Municipal leaders, advocates, and engineers in cities from Toronto to Tulsa, take note: The absurd debate about whether or not investing in bicycle-friendly streets is good for cyclists (and everyone else) is over. Done. Kaput. No longer deserving of a moment of your attention.
This debate has divided and distracted bicycle advocates for decades. I won’t give it any more air time here, and at any rate there is nothing new to say, but if you’re interested in exploring the one cycling topic more tediously and verbosely discussed than helmets, maybe start here.
For finally making the common sense of bike infrastructure in the US indisputable, we have the intrepid folks in New York City to thank. They have proven excellent in recent years at not only installing human-scale bike infrastructure, but quantifying its impacts.
In 2007, New York City added protected bike lanes, also known as “cycle tracks” to two previously car-centric one-way arterials in Manhattan, 8th and 9th Avenues. (This short movie explains more.) These lanes—basically, regular bike lanes with a physical barrier (often parked cars) and special signals at intersections in order to separate people on bikes from people driving and walking—were controversial before and after construction, with lots of dithering and yammering about how they would hurt business and freight, cause crashes, hold up traffic, and waste time and money.
The city’s transportation department released a study last October, however (I’ve been busy and just got in on the game this week), that puts much of that criticism to rest, with a zing. (Read about the study here or download the PDF here.)
First, on safety: True to form, this bike infrastructure did more than make cycling safer: The study found a 35% decrease in traffic crash related injuries to all street users on the 8th Ave path, and a whopping 58% on its 9th Ave counterpart.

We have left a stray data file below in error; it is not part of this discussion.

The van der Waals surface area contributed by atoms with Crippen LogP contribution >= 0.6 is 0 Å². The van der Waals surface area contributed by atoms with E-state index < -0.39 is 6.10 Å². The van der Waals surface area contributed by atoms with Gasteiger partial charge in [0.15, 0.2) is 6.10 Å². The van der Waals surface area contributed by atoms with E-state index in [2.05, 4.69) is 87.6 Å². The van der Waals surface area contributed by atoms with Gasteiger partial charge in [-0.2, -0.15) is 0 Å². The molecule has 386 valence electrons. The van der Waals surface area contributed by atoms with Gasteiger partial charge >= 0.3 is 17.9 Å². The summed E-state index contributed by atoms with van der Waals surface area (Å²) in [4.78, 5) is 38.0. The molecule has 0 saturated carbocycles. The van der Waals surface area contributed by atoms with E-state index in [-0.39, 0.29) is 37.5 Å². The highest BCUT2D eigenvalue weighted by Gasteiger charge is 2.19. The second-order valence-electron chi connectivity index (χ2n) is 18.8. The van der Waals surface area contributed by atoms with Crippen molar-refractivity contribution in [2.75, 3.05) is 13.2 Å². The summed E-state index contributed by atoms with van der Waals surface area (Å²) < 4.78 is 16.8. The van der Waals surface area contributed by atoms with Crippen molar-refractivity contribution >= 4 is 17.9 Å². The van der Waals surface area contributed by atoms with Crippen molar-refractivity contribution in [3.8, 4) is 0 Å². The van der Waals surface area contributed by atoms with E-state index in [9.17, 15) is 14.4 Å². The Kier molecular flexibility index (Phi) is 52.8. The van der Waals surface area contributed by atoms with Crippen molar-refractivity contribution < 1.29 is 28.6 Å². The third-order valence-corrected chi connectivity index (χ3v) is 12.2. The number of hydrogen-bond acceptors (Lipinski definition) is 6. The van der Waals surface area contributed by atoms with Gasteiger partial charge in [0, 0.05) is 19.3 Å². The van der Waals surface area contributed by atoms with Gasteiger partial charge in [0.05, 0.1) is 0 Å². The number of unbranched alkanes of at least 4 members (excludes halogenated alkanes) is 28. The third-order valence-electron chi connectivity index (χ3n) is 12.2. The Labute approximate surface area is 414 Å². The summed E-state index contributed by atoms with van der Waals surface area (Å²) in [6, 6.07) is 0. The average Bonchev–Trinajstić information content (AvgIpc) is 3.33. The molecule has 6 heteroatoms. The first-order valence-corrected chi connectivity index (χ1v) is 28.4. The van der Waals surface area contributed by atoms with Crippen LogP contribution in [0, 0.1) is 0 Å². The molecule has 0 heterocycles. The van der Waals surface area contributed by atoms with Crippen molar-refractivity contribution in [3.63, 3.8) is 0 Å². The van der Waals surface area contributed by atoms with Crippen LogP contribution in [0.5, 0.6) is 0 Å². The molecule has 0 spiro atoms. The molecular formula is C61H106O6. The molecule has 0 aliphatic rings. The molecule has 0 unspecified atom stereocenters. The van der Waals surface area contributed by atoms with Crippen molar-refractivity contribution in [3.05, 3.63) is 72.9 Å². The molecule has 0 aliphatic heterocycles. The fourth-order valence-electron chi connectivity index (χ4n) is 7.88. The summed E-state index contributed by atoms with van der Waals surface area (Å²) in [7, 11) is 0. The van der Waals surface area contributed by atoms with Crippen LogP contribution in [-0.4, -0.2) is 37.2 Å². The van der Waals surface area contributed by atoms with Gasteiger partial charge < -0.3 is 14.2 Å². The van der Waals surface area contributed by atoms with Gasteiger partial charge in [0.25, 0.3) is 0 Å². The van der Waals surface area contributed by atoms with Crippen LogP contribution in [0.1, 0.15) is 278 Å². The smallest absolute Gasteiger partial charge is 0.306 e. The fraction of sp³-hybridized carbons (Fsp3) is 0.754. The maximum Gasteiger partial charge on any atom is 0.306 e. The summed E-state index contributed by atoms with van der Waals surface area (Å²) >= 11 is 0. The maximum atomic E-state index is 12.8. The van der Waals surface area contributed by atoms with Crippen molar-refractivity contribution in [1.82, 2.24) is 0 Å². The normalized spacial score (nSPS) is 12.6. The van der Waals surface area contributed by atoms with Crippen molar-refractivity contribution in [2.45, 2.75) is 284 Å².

Meanwhile, retail sales income in locally-based businesses along the 9th Ave lane went up as much as 50%. Yep, half again what they were before 2007. And this was during a recession. In the same period, borough-wide retail sales only increased 3%.
Protected bike lanes do cost money to install—with every penny furiously contested—but next to nothing compared to routine roadway maintenance and expansion projects. And instead of continuing to cost the community, they boost business, grow the tax base, and save money for the people who use them. And they even create smoother traffic flow for people who must still drive.
What’s not to love? No more debates, no more excuses. We cannot afford *not* to invest in safer, more profitable streets for cycling—and for everyone. And we likewise cannot afford to give a moment more of our energy to engaging or debating with so-called bicycle advocates who persist in fighting against improvements that are essential to our communities’ health, safety, and solvency.
The real debate should not be about whether or not to invest in bike infrastructure, but about how your city can create the most, the fastest.
It’s time for us to move on. If your city’s leaders don’t get this, it’s time for them to move on too.
PS: Here’s some more analysis from BikePortland.
Another note: I further make the economic case for bicycling in my forthcoming book, Bikenomics: How Bicycling Can Save the Economy (Dec 2013, Microcosm). I’ve also written extensively about this online and have an older zine on the topic available here.